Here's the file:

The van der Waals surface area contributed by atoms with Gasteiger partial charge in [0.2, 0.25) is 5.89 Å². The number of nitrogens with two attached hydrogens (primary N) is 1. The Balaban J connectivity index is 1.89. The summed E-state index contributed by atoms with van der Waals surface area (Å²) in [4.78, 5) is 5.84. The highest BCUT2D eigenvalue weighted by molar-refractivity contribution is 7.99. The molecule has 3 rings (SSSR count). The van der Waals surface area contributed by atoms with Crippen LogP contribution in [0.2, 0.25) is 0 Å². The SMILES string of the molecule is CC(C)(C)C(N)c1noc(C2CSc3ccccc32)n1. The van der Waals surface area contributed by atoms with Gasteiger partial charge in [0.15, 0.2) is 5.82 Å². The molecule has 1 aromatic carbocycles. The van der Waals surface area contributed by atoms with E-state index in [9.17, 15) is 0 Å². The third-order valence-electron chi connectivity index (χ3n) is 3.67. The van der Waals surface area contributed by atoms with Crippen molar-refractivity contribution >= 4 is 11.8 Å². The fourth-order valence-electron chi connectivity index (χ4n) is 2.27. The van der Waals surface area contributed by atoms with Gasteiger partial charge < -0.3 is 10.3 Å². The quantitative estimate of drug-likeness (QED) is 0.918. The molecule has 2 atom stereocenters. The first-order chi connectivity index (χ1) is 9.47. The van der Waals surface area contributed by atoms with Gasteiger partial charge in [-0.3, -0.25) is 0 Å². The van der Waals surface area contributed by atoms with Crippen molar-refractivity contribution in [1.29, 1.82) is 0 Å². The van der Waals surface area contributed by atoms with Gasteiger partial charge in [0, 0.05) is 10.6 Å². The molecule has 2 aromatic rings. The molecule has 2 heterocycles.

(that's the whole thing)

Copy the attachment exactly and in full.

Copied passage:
The van der Waals surface area contributed by atoms with Gasteiger partial charge in [0.2, 0.25) is 5.89 Å². The number of nitrogens with two attached hydrogens (primary N) is 1. The Balaban J connectivity index is 1.89. The summed E-state index contributed by atoms with van der Waals surface area (Å²) in [4.78, 5) is 5.84. The highest BCUT2D eigenvalue weighted by molar-refractivity contribution is 7.99. The molecule has 3 rings (SSSR count). The van der Waals surface area contributed by atoms with Crippen LogP contribution in [0.2, 0.25) is 0 Å². The SMILES string of the molecule is CC(C)(C)C(N)c1noc(C2CSc3ccccc32)n1. The van der Waals surface area contributed by atoms with Gasteiger partial charge in [0.15, 0.2) is 5.82 Å². The molecule has 1 aromatic carbocycles. The van der Waals surface area contributed by atoms with E-state index in [9.17, 15) is 0 Å². The third-order valence-electron chi connectivity index (χ3n) is 3.67. The van der Waals surface area contributed by atoms with Crippen molar-refractivity contribution >= 4 is 11.8 Å². The fourth-order valence-electron chi connectivity index (χ4n) is 2.27. The van der Waals surface area contributed by atoms with Gasteiger partial charge < -0.3 is 10.3 Å². The quantitative estimate of drug-likeness (QED) is 0.918. The molecule has 2 atom stereocenters. The first-order chi connectivity index (χ1) is 9.47. The van der Waals surface area contributed by atoms with Gasteiger partial charge in [-0.3, -0.25) is 0 Å². The van der Waals surface area contributed by atoms with Crippen molar-refractivity contribution in [1.29, 1.82) is 0 Å². The van der Waals surface area contributed by atoms with Gasteiger partial charge in [0, 0.05) is 10.6 Å². The molecule has 2 aromatic rings. The molecule has 2 heterocycles.